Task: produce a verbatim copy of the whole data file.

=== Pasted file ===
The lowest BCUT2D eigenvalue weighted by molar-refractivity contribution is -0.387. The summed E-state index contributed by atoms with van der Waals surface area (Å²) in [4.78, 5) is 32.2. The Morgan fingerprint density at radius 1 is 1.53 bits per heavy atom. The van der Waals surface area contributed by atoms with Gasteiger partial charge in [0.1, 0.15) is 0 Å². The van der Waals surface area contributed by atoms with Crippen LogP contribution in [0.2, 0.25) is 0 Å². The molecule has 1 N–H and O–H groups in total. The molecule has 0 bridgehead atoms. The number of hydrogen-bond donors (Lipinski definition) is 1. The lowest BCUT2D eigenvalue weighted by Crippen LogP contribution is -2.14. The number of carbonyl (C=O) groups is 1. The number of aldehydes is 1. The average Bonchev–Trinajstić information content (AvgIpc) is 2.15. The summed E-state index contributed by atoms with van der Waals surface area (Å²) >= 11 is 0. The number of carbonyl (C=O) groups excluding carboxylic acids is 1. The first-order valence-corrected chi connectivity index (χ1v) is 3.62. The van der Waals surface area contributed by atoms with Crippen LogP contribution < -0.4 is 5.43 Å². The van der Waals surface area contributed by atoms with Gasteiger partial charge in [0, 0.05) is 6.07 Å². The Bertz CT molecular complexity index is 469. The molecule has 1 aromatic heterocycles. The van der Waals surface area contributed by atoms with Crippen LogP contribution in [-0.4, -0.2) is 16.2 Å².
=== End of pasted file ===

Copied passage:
The lowest BCUT2D eigenvalue weighted by molar-refractivity contribution is -0.387. The summed E-state index contributed by atoms with van der Waals surface area (Å²) in [4.78, 5) is 32.2. The Morgan fingerprint density at radius 1 is 1.53 bits per heavy atom. The van der Waals surface area contributed by atoms with Gasteiger partial charge in [0.1, 0.15) is 0 Å². The van der Waals surface area contributed by atoms with Crippen LogP contribution in [0.2, 0.25) is 0 Å². The molecule has 1 N–H and O–H groups in total. The molecule has 0 bridgehead atoms. The number of hydrogen-bond donors (Lipinski definition) is 1. The lowest BCUT2D eigenvalue weighted by Crippen LogP contribution is -2.14. The number of carbonyl (C=O) groups is 1. The number of aldehydes is 1. The average Bonchev–Trinajstić information content (AvgIpc) is 2.15. The summed E-state index contributed by atoms with van der Waals surface area (Å²) >= 11 is 0. The number of carbonyl (C=O) groups excluding carboxylic acids is 1. The first-order valence-corrected chi connectivity index (χ1v) is 3.62. The van der Waals surface area contributed by atoms with Crippen LogP contribution < -0.4 is 5.43 Å². The van der Waals surface area contributed by atoms with Gasteiger partial charge in [0, 0.05) is 6.07 Å². The Bertz CT molecular complexity index is 469. The molecule has 1 aromatic heterocycles. The van der Waals surface area contributed by atoms with Crippen LogP contribution in [-0.4, -0.2) is 16.2 Å².